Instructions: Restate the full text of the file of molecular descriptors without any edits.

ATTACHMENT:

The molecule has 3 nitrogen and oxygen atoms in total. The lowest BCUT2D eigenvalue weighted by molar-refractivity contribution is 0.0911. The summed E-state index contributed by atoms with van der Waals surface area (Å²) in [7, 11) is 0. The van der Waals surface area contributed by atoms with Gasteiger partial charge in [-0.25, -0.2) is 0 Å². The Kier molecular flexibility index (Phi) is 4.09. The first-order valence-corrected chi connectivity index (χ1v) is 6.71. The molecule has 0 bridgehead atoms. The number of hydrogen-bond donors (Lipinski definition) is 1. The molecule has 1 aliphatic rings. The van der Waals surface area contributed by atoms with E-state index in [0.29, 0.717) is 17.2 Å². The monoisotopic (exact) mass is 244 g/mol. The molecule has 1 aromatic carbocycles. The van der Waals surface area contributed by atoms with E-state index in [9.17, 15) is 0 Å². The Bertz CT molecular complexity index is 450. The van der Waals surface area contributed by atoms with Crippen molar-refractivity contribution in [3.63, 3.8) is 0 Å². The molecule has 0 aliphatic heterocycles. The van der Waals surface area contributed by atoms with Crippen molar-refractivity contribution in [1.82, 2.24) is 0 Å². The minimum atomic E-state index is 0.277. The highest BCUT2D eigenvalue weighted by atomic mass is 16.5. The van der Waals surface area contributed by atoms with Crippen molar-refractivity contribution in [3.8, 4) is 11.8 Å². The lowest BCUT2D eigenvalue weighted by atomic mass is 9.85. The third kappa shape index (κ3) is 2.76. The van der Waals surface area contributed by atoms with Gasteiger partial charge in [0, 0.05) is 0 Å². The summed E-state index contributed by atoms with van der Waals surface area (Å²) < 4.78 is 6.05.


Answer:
The molecule has 3 nitrogen and oxygen atoms in total. The lowest BCUT2D eigenvalue weighted by molar-refractivity contribution is 0.0911. The summed E-state index contributed by atoms with van der Waals surface area (Å²) in [7, 11) is 0. The van der Waals surface area contributed by atoms with Gasteiger partial charge in [-0.25, -0.2) is 0 Å². The Kier molecular flexibility index (Phi) is 4.09. The first-order valence-corrected chi connectivity index (χ1v) is 6.71. The molecule has 0 bridgehead atoms. The number of hydrogen-bond donors (Lipinski definition) is 1. The molecule has 1 aliphatic rings. The van der Waals surface area contributed by atoms with E-state index in [0.29, 0.717) is 17.2 Å². The monoisotopic (exact) mass is 244 g/mol. The molecule has 1 aromatic carbocycles. The van der Waals surface area contributed by atoms with E-state index in [9.17, 15) is 0 Å². The Bertz CT molecular complexity index is 450. The van der Waals surface area contributed by atoms with Crippen molar-refractivity contribution in [3.63, 3.8) is 0 Å². The molecule has 0 aliphatic heterocycles. The van der Waals surface area contributed by atoms with Crippen molar-refractivity contribution in [1.82, 2.24) is 0 Å². The minimum atomic E-state index is 0.277. The highest BCUT2D eigenvalue weighted by atomic mass is 16.5. The van der Waals surface area contributed by atoms with Crippen molar-refractivity contribution in [3.8, 4) is 11.8 Å². The lowest BCUT2D eigenvalue weighted by atomic mass is 9.85. The third kappa shape index (κ3) is 2.76. The van der Waals surface area contributed by atoms with Gasteiger partial charge in [0, 0.05) is 0 Å². The summed E-state index contributed by atoms with van der Waals surface area (Å²) < 4.78 is 6.05.